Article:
Help! Water change killed fish?? O2 problem? - The Planted Tank Forum
 6Likes
Reply
 
LinkBack Thread Tools Display Modes
post #1 of 32 (permalink) Old 12-14-2017, 03:15 PM Thread Starter
Algae Grower
 
ScottieB's Avatar
 
PTrader: (0/0%)
Join Date: Nov 2010
Location: West New York, NJ (Hudson County)
Posts: 42
Help! Water change killed fish?? O2 problem?

Hi all.

Let me start by saying I'm an intermediate planted tank keeper. I'm not new to nitrogen cycles or planted tanks, and my tank is well established - been running for several years. But I'm definitely not an expert - still learning and still making some dumb mistakes.

But this one has me a little confused, hoping you all can shed some light... pun?

Anyway, a few weeks ago I added a some new fish, and although I lost a couple in the first few days (UPS really screwed up!) things seem to have settled down.

It's a 26g bow front, planted with EcoComplete substrate. T5 lighting, fluval co2 (for now), EI dosing with dry ferts. I have about 20 cherry red and amano shrimp, some cardinals, some harlequins, 4 otos and assorted snails. I usually turn the co2 way down at night and on again in the morning. I have a very small amount of surface agitation for oxygen but not too much to preserve CO2.

So last night I did a 50% water change. I normally use both prime and aquasafe plus to dechlorinate (I switch, just use whatever I feel like on any given day). Perhaps THIS is where I screwed up, as I never really thought about the details until last night.

Usually what I do is use 2 5-gallon buckets. I add the prime to the bucket, then add the water, mix it around briefly and then add it to the tank. For whatever reason last night I kind of paniced and thought 'what if adding the prime to the bucket first uses it up too quickly and then the water that fills up the bucket after doesn't get treated?' So I added a touch more after the buckets were full, and then for good measure, added some aquasafe directly to the tank (I had never done this before... maybe this was my mistake??) after it was full again. I then fed the fish a small amount (they all ate) and then shut off the light and went to bed.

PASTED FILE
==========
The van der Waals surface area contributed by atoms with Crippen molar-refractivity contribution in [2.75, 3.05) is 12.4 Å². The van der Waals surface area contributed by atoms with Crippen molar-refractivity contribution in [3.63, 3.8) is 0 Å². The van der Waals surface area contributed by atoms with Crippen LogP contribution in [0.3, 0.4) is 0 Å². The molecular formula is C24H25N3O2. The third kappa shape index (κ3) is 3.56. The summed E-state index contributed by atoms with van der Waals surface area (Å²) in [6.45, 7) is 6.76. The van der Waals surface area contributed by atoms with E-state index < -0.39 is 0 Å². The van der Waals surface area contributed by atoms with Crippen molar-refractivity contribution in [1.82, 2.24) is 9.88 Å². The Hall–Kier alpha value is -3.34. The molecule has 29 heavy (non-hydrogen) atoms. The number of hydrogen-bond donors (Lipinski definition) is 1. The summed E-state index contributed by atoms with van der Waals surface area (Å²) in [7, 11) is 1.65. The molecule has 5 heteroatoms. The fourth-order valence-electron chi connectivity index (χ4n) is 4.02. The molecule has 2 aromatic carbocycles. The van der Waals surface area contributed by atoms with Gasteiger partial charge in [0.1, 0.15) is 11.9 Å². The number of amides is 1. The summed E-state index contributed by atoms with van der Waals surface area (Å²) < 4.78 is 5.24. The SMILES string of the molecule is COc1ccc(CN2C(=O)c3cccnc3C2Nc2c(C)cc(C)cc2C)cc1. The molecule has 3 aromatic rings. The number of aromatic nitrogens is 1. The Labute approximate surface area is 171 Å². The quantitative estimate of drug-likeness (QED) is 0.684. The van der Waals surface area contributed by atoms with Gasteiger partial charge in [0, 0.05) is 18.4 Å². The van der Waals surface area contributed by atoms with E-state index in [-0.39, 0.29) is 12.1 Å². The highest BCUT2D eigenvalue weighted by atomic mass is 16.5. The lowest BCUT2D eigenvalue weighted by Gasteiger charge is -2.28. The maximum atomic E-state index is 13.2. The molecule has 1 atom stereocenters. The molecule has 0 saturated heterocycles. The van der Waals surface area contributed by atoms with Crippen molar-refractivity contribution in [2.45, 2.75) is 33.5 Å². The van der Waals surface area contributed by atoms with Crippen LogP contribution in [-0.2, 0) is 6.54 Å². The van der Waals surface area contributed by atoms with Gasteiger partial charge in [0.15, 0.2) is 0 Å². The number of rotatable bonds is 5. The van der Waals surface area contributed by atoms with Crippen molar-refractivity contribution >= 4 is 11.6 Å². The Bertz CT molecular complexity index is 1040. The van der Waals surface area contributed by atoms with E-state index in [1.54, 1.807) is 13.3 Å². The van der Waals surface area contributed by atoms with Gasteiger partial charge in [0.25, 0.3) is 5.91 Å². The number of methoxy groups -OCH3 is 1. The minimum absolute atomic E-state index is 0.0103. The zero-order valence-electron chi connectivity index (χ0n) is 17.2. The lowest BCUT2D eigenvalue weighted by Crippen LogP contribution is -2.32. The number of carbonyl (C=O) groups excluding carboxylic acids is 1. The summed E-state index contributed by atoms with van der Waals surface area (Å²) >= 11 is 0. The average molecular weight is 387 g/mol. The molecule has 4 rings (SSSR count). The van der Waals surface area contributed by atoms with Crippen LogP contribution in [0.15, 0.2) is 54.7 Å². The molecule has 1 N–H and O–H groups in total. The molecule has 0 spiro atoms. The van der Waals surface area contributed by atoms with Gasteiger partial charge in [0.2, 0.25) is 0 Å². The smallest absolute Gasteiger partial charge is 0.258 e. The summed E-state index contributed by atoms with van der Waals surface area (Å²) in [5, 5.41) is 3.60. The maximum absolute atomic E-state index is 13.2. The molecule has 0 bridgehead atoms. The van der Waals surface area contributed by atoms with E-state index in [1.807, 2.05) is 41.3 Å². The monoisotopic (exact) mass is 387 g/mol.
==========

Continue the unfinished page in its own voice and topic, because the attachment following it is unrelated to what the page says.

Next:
This morning, there were 3 dead shrimp (all very small ones) and 2 dead cardinals. The rest of the fish and shrimp were all at the surface of the tank. Shrimp were even trying to climb out. The otos and the snails all seemed fine. So it must have been oxygen, right? Any critters who could get air from the surface were fine.

I quickly did another 50% water change, adding only prime and only after the buckets were full. I did not add any directly to the tank. I was in a rush as I had to shower and leave for work, but after my shower I checked in on them and everything seemed back to normal. Fish were swimming around all over the tank, shrimp back to foraging near the bottom or on the plants.

So I'm pretty sure it was an o2 issue - but WHY? I didn't do anything differently than usual, my co2 was on VERY low all night (and the drop checker was somewhere between blue and green - again normal). There was no bacteria bloom, ammonia was 0 (I didn't have time to test the rest, but I really don't think I caused a mini-cycle), filters still running etc. Nothing (besides the dead and struggling fish) was out of the ordinary.